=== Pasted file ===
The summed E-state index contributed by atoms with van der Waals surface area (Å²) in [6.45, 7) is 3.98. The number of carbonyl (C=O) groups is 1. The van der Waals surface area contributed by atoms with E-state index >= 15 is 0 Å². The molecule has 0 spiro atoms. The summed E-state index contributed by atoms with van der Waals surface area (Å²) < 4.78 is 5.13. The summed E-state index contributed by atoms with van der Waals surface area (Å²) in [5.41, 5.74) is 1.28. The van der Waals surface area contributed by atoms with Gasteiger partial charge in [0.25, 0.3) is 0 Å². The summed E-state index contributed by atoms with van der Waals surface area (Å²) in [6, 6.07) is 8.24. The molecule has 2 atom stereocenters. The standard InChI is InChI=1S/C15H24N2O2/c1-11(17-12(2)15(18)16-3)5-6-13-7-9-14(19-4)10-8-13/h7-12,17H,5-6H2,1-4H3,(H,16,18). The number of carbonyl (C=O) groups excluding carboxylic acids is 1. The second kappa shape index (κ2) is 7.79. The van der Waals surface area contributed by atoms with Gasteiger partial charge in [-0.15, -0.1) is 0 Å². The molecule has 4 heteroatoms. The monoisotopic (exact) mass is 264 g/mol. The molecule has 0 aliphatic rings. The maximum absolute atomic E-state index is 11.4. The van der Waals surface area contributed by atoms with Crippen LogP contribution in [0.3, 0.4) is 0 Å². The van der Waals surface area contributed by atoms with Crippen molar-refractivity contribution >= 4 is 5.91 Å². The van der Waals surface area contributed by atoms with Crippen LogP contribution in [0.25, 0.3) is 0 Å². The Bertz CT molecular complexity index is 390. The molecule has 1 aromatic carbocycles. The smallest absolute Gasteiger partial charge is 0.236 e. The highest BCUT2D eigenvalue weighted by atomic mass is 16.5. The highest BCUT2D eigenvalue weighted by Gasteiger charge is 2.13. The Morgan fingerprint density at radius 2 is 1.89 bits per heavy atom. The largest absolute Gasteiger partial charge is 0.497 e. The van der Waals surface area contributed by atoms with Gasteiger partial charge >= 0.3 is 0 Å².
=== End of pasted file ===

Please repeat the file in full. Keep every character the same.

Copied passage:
The summed E-state index contributed by atoms with van der Waals surface area (Å²) in [6.45, 7) is 3.98. The number of carbonyl (C=O) groups is 1. The van der Waals surface area contributed by atoms with E-state index >= 15 is 0 Å². The molecule has 0 spiro atoms. The summed E-state index contributed by atoms with van der Waals surface area (Å²) < 4.78 is 5.13. The summed E-state index contributed by atoms with van der Waals surface area (Å²) in [5.41, 5.74) is 1.28. The van der Waals surface area contributed by atoms with Gasteiger partial charge in [0.25, 0.3) is 0 Å². The summed E-state index contributed by atoms with van der Waals surface area (Å²) in [6, 6.07) is 8.24. The molecule has 2 atom stereocenters. The standard InChI is InChI=1S/C15H24N2O2/c1-11(17-12(2)15(18)16-3)5-6-13-7-9-14(19-4)10-8-13/h7-12,17H,5-6H2,1-4H3,(H,16,18). The number of carbonyl (C=O) groups excluding carboxylic acids is 1. The second kappa shape index (κ2) is 7.79. The van der Waals surface area contributed by atoms with Gasteiger partial charge in [-0.15, -0.1) is 0 Å². The molecule has 4 heteroatoms. The monoisotopic (exact) mass is 264 g/mol. The molecule has 0 aliphatic rings. The maximum absolute atomic E-state index is 11.4. The van der Waals surface area contributed by atoms with Crippen LogP contribution in [0.3, 0.4) is 0 Å². The van der Waals surface area contributed by atoms with Crippen molar-refractivity contribution >= 4 is 5.91 Å². The van der Waals surface area contributed by atoms with Crippen LogP contribution in [0.25, 0.3) is 0 Å². The Bertz CT molecular complexity index is 390. The molecule has 1 aromatic carbocycles. The smallest absolute Gasteiger partial charge is 0.236 e. The highest BCUT2D eigenvalue weighted by atomic mass is 16.5. The highest BCUT2D eigenvalue weighted by Gasteiger charge is 2.13. The Morgan fingerprint density at radius 2 is 1.89 bits per heavy atom. The largest absolute Gasteiger partial charge is 0.497 e. The van der Waals surface area contributed by atoms with Gasteiger partial charge >= 0.3 is 0 Å².